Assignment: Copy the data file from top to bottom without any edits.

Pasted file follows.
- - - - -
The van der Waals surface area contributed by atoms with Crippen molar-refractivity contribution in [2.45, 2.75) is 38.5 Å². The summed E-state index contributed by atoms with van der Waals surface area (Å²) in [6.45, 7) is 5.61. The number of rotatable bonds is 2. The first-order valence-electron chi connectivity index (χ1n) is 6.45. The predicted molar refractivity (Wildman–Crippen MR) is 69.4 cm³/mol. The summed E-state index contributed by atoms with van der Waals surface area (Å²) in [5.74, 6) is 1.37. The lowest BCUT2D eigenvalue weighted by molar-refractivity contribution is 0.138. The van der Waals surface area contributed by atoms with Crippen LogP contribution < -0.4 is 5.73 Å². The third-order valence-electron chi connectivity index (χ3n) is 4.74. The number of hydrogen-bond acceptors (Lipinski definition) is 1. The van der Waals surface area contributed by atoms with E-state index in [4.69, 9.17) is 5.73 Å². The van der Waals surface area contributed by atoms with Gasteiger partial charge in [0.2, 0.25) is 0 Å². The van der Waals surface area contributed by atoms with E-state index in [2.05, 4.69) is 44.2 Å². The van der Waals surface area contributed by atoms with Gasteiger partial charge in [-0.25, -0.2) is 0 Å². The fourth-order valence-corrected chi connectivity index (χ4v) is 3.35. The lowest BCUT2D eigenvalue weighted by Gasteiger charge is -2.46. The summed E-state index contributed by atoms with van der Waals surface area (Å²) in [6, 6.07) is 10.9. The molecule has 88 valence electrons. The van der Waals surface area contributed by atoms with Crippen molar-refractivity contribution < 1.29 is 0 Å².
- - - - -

The van der Waals surface area contributed by atoms with Crippen molar-refractivity contribution in [2.45, 2.75) is 38.5 Å². The summed E-state index contributed by atoms with van der Waals surface area (Å²) in [6.45, 7) is 5.61. The number of rotatable bonds is 2. The first-order valence-electron chi connectivity index (χ1n) is 6.45. The predicted molar refractivity (Wildman–Crippen MR) is 69.4 cm³/mol. The summed E-state index contributed by atoms with van der Waals surface area (Å²) in [5.74, 6) is 1.37. The lowest BCUT2D eigenvalue weighted by molar-refractivity contribution is 0.138. The van der Waals surface area contributed by atoms with Crippen LogP contribution < -0.4 is 5.73 Å². The third-order valence-electron chi connectivity index (χ3n) is 4.74. The number of hydrogen-bond acceptors (Lipinski definition) is 1. The van der Waals surface area contributed by atoms with E-state index in [4.69, 9.17) is 5.73 Å². The van der Waals surface area contributed by atoms with Gasteiger partial charge in [0.2, 0.25) is 0 Å². The van der Waals surface area contributed by atoms with E-state index in [2.05, 4.69) is 44.2 Å². The van der Waals surface area contributed by atoms with Gasteiger partial charge in [-0.25, -0.2) is 0 Å². The fourth-order valence-corrected chi connectivity index (χ4v) is 3.35. The lowest BCUT2D eigenvalue weighted by Gasteiger charge is -2.46. The summed E-state index contributed by atoms with van der Waals surface area (Å²) in [6, 6.07) is 10.9. The molecule has 88 valence electrons. The van der Waals surface area contributed by atoms with Crippen molar-refractivity contribution < 1.29 is 0 Å².